In 1923, a lawyer from Columbia University named Robert Lee Hale wrote the charmingly titled “Coercion and Distribution in a Supposedly Non-Coercive State” to argue that there is a significant gap between the theory of a how is supposed to work and how it actually gets applied in practice. It was Hale’s work, along with the Supreme Court opinions written by justice Oliver Wendell Holmes, that helped give rise to a school of philosophy called legal realism in which you focus on the real-world effects of laws rather than regarding laws as self-executing principles that get properly applied as intended.
A similar shift is taking place in the field of investing as The Dalbar Institute has led studies showing that investors actually reap returns of 3-4% over 20+ year measuring periods in which the stock market delivers 9-10% annual returns, providing data ammunition that confirms behavior economics and knowing yourself well are just as important (and probably more important) than what a particular company can deliver over a long period of time.
Take something like Union Pacific. It is a true throwback, which hearkens back to the days when you bought the leading railroad, Standard Oil, AT&T, General Electric, Philip Morris, Procter & Gamble, Coca-Cola, and called it a diversified income portfolio, collecting your roughly bi-weekly dividend checks that would arrive in your mailbox 28 times per year.
Even though it is often disregarded as a boring old economy company, it truly does deliver excellent returns to those who buy-and-hold for the long term. Since 1980, Union Pacific has compounded at 13.3% annually. Since 1990, it has compounded at 15.2% annually. And since 2000, the Union Pacific Railroad has returned 20.6% annually compared to the S&P 500’s 4.3% annual returns. The dividend also is nice, occasionally freezing but not getting cut in the past generation. In the past ten years, the dividend has been especially nice, growing at a rate of 19.5% per year. When you own 31,868 miles of railroad tracks across the Western United States and collect nearly equal revenue streams from coal transport, intermodal transport, agricultural transport, industrial transport, chemical transport, and automotive transport, you are dealing with the kind of business model that will likely be in place for many years to come.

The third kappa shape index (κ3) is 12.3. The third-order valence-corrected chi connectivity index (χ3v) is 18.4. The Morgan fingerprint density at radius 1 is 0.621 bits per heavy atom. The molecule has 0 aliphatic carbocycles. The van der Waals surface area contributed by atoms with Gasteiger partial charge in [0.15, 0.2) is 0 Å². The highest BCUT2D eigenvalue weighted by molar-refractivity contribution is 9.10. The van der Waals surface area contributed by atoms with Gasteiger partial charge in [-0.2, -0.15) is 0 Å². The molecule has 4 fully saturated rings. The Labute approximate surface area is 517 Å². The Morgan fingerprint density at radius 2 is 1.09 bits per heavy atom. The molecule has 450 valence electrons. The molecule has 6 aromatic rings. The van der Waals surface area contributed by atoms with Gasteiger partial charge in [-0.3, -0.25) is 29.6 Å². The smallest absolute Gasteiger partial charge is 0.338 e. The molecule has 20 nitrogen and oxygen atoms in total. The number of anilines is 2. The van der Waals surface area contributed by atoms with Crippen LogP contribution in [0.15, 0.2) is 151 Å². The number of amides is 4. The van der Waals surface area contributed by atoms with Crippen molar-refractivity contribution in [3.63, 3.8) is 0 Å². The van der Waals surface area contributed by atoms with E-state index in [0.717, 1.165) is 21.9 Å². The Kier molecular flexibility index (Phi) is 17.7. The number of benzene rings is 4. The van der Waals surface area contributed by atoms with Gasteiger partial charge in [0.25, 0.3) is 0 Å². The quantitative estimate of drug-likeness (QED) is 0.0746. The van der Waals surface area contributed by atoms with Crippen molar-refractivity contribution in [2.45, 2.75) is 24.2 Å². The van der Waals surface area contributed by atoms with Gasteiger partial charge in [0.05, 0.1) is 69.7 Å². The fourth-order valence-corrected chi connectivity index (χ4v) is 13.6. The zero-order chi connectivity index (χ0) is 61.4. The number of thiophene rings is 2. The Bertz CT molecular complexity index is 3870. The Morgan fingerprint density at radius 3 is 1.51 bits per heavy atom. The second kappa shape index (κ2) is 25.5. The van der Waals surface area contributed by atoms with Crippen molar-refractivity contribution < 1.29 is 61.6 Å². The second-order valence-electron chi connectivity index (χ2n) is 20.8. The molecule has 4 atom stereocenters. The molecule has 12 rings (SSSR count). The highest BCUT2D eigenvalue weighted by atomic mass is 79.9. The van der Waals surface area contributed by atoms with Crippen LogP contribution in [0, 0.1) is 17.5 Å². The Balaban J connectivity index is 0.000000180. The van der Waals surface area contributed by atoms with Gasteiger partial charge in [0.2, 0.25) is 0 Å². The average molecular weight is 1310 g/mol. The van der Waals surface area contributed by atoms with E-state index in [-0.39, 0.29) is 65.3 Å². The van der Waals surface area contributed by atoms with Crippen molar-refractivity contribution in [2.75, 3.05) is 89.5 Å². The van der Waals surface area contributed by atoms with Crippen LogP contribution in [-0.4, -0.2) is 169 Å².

And yet, even though Union Pacific has been an absolutely excellent company for the past century that delivers market-beating wealth for those that hold on for the ride, there is also a reason to believe that this is precisely the kind of investment that would be disastrous to own if you can’t think and act in terms of decades-long boom and bust cycles. The company was highly profitable in the mid-1990s, then suddenly lost $0.05 per share in 1998 and froze the dividend at $0.20. The price of the stock collapsed nearly 60%. Could you deal with that bottom of the cycle?
The dividend offered little reassurance—freezing at $0.20 until 2003 when the annual dividend increased to $0.23 per share—but the profits offered little predictability. Profits of $2.07 in 2000 quickly fell to $0.72 in 2004, taking a $28 stock down to a low of $13.70. When profits went down from $2.3 billion to $1.8 billion during the financial crisis (the reason why profits didn’t go down substantially is because Union Pacific usually operates with multi-year contracts, so the goods with lower market value to consumers didn’t affect the fact that they were still getting shipped), the price of the stock fell harder: from $42.90 to $16.60. Being a long-term holder of Union Pacific necessarily required seeing 1,000 shares go from a market value of $42,900 to $16,600. Although the 2008-2009 financial crisis was deep, there was also a bit of luck that the general economy recovered each year from 2009 onward—an extended bear market could have sent the stock down into the single digits given that you’d have to factor in weaker reporting results as well as the fact that investors tend to overreact to the bad news.
The behavioral side of investing is something that goes totally neglected when you run a stock screener—you can look up Union Pacific’s excellent ten, twenty, and thirty year record. You can see the 15% annual earnings growth of the past decade. The 19.5% annual dividend growth. The low 30% dividend payout ratio. The six straight years of significant profit growth. A stock hitting significantly new highs six years running. All of those things are true, and play into why someone might want to own Union Pacific for the long haul. But it is incomplete: You also have to calculate the occasional dividend freezes, the eventual (temporary but real) profit declines, and the reality of a stock price that can fall quickly when sizing up a company like this as an investment.
Obviously, the principles of this article isn’t something that only applies to Union Pacific. It is about cyclical investing in general. When you are six years into an expanding economy and a stock market that has increased even more than the gains in the economy, it is easy to become cozy with the concept of cyclical investing. Believing that cyclical stocks are right for you when, in fact, they exceed your comfort zone is one of the biggest investment mistakes you can make because you have to deal with the double whammy of (1) selling at a low, treating the stock market as a tool for wealth destruction rather than wealth creation, and (2) seeing that same stock rapidly rise in price and increase its dividends when the economy recovers. Knowing how you respond to deep stock price declines accompanied by lower profits (or no profits altogether) is the first step of analysis that should precede any contemplation to buy ownership stakes in companies that regularly experience profit drops.